09 November 2014

Carlsen -- Anand, Game 2

After a hard-fought draw yesterday, the colors switch for today's World Championship game. Magnus Carlsen, the champion, has White. The challenger and former champion, Viswanathan Anand, has Black.

The official website's biography of the players offers that Carlsen's favorite move is 1.d4 and Anand's is 1.e4. Anand began with 1.d4 yesterday and today Carlsen opened with 1.e4. Of course, both players are versatile with plenty of experience in the full range of popular an even obscure openings.

The match, scheduled for twelve games, is taking place at the site of the Winter Olympics in Sochi, Russia.

Today's game is a Ruy Lopez, or Spanish Opening as it is also known. Already at move four, Carlsen opted for the second most popular move, which Anand had played against him earlier this year.

Carlsen,Magnus (2863) - Anand,Viswanathan (2792) [C65]
WCC Sochi (2), 09.11.2014

1.e4 e5 2.Nf3 Nc6 3.Bb5 Nf6 4.d3 Bc5 5.0–0

Anand played 5.Bxc6 in Zurich. That game was agreed drawn on move 40.


In Moscow 2011, Anand played 5...Nd4 here and went on to beat Carlsen in a long game.


Although Re1 is a standard move in the Spanish, it is rare in this position.


With Anand's move, the game transposes into a somewhat larger reference set.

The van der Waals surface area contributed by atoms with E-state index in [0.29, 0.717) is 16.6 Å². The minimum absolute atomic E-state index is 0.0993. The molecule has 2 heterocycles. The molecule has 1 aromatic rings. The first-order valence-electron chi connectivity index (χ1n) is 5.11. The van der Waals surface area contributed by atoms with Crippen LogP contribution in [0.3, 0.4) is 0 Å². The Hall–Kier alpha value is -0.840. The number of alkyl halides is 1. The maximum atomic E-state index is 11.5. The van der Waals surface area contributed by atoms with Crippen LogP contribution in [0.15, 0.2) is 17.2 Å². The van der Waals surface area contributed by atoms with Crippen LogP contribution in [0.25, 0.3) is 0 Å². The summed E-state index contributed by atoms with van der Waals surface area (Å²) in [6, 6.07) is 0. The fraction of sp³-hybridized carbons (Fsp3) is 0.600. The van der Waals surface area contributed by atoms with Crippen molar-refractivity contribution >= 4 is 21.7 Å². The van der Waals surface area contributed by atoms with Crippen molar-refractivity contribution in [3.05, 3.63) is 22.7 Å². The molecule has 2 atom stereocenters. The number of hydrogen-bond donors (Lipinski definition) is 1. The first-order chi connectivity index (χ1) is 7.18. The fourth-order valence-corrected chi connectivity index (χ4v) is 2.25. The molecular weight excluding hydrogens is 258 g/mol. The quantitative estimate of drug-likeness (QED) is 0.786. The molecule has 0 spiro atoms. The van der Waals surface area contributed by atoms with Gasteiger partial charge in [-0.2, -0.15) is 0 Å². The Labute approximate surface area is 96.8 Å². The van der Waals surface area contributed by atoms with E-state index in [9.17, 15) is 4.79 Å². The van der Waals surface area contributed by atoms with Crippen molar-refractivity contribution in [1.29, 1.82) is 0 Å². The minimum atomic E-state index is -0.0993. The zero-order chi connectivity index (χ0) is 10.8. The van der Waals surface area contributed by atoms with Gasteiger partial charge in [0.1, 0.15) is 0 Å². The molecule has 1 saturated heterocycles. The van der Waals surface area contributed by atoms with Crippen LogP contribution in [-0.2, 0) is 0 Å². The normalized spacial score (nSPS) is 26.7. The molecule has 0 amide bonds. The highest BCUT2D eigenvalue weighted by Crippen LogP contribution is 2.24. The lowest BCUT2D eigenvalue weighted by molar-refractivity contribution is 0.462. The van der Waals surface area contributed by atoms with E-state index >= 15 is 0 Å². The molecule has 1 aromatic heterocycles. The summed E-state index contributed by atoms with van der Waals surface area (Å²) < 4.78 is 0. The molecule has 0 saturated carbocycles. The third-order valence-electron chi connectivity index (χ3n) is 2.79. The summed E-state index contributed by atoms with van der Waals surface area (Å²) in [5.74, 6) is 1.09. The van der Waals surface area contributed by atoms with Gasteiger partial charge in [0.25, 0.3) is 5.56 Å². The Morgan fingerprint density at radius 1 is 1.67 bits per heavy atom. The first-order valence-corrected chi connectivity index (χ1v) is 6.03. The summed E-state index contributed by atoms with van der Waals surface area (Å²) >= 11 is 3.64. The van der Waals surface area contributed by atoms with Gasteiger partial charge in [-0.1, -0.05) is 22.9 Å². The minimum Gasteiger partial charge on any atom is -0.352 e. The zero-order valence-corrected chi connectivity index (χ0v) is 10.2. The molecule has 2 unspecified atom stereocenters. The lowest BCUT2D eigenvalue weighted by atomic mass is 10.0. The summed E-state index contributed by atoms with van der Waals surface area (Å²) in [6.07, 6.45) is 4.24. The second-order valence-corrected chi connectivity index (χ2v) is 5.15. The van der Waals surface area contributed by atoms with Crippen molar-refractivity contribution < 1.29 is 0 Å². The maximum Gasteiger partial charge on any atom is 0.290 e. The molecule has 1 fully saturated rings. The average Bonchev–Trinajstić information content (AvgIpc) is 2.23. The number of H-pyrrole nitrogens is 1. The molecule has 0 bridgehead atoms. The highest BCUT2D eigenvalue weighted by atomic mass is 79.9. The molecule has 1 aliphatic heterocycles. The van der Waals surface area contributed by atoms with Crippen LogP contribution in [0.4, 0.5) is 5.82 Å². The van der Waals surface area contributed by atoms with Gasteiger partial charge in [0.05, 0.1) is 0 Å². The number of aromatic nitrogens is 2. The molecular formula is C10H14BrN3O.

This move is essentially the novelty, although games in the ChessBase database include it due to presence of games among novices.


After Anand's 7...bxc6
8.h3 Re8 9.Nbd2 Nd7 10.Nc4 Bb6

I would be inclined to maintain the bishop pair, perhaps playing a6 and tucking the bishop away on a7.

11.a4 a5 12.Nxb6 cxb6 13.d4 Qc7

Peter Svidler suggested much later in the game that Anand's suffering may have started here with Black underestimating White's potential.

14.Ra3 Nf8

This square offers secure protection of h7 when White has not exchanged the Spanish bishop for Black's horse.

After Anand's 14...Nf8
15.dxe5 dxe5 16.Nh4 Rd8 17.Qh5 f6 18.Nf5 Be6

18...Qf7 was idscussed in the press conference as an improvement.

19.Rg3 Ng6 20.h4

After Carlsen's 20.h4

Anand opts to exchange the remaining minor pieces.

21.exf5 Nf4 22.Bxf4 exf4 23.Rc3 c5 24.Re6

"Black will suffer for the rest of the game." Peter Svidler

24...Rab8 25.Rc4

After Carlsen's 25.Rc4
25...Qd7 26.Kh2 Rf8 27.Rce4 Rb7 28.Qe2 b5 29.b3 bxa4

The analysts, Svidler and Sopiko Guramishvili, considered some dangerous alternatives after 29...c4.


After Carlsen's 30.bxa4
30...Rb4 31.Re7 Qd6 32.Qf3 Rxe4 33.Qxe4 f3+ 34.g3 h5 35.Qb7 1-0

Carlsen scored an important victory. It was, "a clean win," according to Svidler.

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